It is perhaps this emphasis on fondness that makes the film slightly more frustrating than rewarding, and I realize this is somewhat absurd coming from me, a person who loves when films take leaps and go against the grain of traditionalism.  However, in regards to Angela's Ashes the issue emerges when McCourt's text is vaguely adapted to make negative characters seems sanctimonious or something other than terrible.  Obviously the example I am referring to is Frank's father, Malachy who spends nearly all of his screen time drunk.  Of course, as children Frank and his brothers are less likely to pick up on these problems, and instead; embrace his more light-hearted paternal moments, which would be fine if the film also did not seem content with this methodology.  The fact of the matter is that Malachy is blowing his earnings on booze while allowing his children to go hungry and even worse for his wife to be so malnourished that when she gives birth it results in sick babies who die within hours or days of arriving into the world.  At no point is this truly challenged, sure Angela kicks Malachy out of the house and society seems intent on chastising Malachy, but it is so much more entrenched in his Northernness than in his alcoholism.  I must confess that I have not read the book so I am uncertain as to how Malachy is depicted in the context of the memoir, but it seems as though any attempts at defending his near atrocities should be undercut by the realities, something that the film manages to avoid on a regular basis.  While Malachy's character is the biggest problem of the film it is certainly not the only vague depiction of oppression, the film seems to have a unbalanced and wavering depiction of many of the institutions of the era, particularly the charity based organizations of the government and the Catholic church, as well as the role teachers played in Frank's upbringing.  I am not suggesting that Frank McCourt did not find success without a strong sense of self-worth and determination, but the film is a bit too self-aware about his post experience introspection to see where he was aided and hindered as a child, which causes the films sentimental nature to be more misguided than endearing.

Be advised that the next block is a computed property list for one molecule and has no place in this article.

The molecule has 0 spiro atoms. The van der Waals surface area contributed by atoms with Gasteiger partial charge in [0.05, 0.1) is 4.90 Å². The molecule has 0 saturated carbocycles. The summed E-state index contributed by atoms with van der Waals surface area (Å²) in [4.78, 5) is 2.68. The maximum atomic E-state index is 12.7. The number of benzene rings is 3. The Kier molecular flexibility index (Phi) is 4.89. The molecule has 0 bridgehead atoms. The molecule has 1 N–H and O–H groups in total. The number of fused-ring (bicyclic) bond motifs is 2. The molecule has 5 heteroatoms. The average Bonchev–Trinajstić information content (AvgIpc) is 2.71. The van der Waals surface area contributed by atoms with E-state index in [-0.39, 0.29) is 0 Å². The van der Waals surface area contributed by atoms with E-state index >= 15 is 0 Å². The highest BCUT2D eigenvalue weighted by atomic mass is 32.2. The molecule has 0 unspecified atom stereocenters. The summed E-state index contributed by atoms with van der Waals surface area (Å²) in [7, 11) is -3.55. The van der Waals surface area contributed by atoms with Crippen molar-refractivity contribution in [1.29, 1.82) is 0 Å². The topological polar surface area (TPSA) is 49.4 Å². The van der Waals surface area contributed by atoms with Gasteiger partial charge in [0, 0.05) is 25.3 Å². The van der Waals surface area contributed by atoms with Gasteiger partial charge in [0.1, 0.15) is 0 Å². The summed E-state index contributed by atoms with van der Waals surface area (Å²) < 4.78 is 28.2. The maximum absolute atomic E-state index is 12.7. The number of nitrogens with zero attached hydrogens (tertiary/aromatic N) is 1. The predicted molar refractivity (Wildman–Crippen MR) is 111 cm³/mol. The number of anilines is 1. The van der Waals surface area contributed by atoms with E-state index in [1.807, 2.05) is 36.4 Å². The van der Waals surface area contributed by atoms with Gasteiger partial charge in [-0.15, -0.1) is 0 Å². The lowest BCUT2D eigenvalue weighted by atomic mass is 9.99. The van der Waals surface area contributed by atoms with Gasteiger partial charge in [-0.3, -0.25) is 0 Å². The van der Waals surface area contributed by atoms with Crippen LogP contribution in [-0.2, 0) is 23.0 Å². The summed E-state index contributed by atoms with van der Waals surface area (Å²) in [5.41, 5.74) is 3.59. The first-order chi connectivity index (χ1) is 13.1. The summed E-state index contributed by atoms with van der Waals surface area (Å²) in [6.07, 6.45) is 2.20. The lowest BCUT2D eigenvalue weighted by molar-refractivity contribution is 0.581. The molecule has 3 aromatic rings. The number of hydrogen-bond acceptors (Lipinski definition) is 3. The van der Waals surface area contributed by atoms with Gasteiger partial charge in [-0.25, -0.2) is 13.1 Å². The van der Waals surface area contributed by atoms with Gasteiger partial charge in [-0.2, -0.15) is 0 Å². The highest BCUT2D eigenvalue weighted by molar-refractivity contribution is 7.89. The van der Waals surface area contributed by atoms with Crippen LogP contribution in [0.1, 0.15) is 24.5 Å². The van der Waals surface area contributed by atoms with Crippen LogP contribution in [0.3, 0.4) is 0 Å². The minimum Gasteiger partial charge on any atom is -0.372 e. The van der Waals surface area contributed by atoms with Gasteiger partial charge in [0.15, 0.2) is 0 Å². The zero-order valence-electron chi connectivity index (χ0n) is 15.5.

Key Scene:  When Frank begins his affair with the young woman with "consumption" it is one of the few moments of absolute narrative and cinematic cohesion and it is hard not to get emotive at its beautiful depiction of loss of innocence.  If only this film were that consistent throughout it may well have been one of the highlights of a year of excellent film.

Angela's Ashes is not a bad movie, in fact, it is quite good.  My issue arise with some of its obtuse moral statements and considering that it is rather expensive on DVD, I cannot suggest you go out of your way to see it in the near future.